If the Special Marriage Act is repealed, the country will return to a time before independence. If the court chooses a different approach and adds new elements to the law, the parliament will need to do its job.

If a transgender person is in a same-sex relationship, this type of marriage can be recognized legally through legislation. Transgender individuals may engage in various forms of relationships, and the Special Marriage Act provides for this recognition.

Demand for Legal Recognition of Same-Sex Marriage

After 20 petitions requesting legal recognition of same-sex marriages were submitted, the Supreme Court conducted a seven-day hearing. Solicitor General Tushar Mehta informed the Supreme Court that the government is preparing to establish a committee to address central issues. He emphasized that this committee would not directly enter the debate on the legality of same-sex marriages but rather gather information on problems faced by same-sex couples, allowing them to express their concerns.

Committee’s Focus on Issues in Same-Sex Marriages

Mehta clarified that the committee’s purpose was not to decide on the legal recognition of same-sex marriages but to address social concerns and potential solutions. The government is open to discussions on how to ensure the welfare and well-being of the LGBTQ+ community. It was stressed that this matter involves multiple ministries cooperating rather than a single ministry taking the lead.

Impact of Legal Recognition on Same-Sex Marriages

The Supreme Court raised concerns about whether legalizing same-sex marriages would create new legal categories for different groups within the LGBTQIA+ community, and how this might affect the application of existing laws. The complexity of such categorization and its potential effects were discussed.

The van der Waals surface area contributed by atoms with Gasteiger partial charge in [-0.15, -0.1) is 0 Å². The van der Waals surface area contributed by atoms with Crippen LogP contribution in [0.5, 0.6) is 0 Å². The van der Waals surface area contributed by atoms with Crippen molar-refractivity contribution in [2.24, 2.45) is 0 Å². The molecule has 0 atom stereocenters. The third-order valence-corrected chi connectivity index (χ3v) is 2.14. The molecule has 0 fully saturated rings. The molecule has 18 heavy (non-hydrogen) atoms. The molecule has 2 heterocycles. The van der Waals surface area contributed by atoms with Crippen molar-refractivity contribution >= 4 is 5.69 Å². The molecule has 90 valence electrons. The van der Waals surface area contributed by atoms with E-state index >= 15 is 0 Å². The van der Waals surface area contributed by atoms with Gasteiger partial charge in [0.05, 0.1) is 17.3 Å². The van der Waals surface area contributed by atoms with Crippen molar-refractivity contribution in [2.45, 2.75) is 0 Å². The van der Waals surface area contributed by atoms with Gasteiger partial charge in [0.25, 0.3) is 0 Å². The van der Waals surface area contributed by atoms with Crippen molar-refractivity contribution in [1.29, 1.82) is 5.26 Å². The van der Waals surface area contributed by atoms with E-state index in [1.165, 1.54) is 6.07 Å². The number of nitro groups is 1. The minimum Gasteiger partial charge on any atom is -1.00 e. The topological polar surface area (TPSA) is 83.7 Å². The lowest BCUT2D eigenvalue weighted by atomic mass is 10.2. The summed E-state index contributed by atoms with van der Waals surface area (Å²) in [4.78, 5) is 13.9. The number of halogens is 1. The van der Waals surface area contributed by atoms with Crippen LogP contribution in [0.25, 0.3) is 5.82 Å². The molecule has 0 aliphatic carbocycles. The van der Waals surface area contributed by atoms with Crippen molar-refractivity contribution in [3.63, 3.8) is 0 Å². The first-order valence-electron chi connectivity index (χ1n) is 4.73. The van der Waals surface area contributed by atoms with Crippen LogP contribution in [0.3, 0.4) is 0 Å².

Discussion on Gender Identity and Marriage

Some individuals do not want to be categorized based on gender or prefer to have their gender fluidity recognized. The court pondered whether the legal system could appropriately address this issue and how to determine who can officiate same-sex marriages and who should be recognized as married.

The Role of Parliament in Addressing the Issue

The Chief Justice of India clarified that there is no doubt that Parliament has the authority to intervene in these petitions to address issues faced by LGBTQ+ individuals. These cases present questions about the extent of the court’s jurisdiction and how it can approach the matter.

Special Marriage Act and Personal Rights

The Supreme Court also discussed whether individuals seeking same-sex marriages could use the Special Marriage Act to address their concerns. It was mentioned that the Act caters to personal rights and, if necessary, may require modifications to accommodate LGBTQ+ marriages.

Challenges Surrounding LGBTQ+ Parenthood

The court raised concerns regarding the parental rights of LGBTQ+ couples, especially with regards to children adopted or raised in such families. The Bench did not agree with the argument that heterosexual couples are inherently better suited to raise children than same-sex couples.

On the second day of the hearing on April 19, the Central Government appealed that in this case, all states and union territories should also be involved. Abhishek Manu Singhvi, who represented the petitioner, stated that adoption, surrogacy, inter-state inheritance, freedom, adoption, and the appointment of Dayalu Sarkar were essential benefits obtained through marriage.

At the same time, the Supreme Court told the government that it cannot dictate the urban class. Especially when the government hasn’t provided any data supporting this claim. CJI Chandrachud stated, “This urban class can be a different category because people now need to come out in the open in urban areas.”

April 18, First Day of the Hearing: Same-Sex Marriage Petitions Being Considered by a Constitution Bench On the first day of the hearing on April 18, the Supreme Court said that without going into the realm of personal laws, it has to be seen whether same-sex couples can be granted rights under the Special Marriage Act of 1954. The Central Government, represented by the Solicitor General, had stated that these petitions reveal the views of the LGBTQ+ community.

The Central Government, represented by Solicitor General Tushar Mehta, argued that legally speaking, marriage is a relationship between biological males and biological females. The Supreme Court, on their part, noted that there is no legal definition for a difference between men and women.

Niyati Rao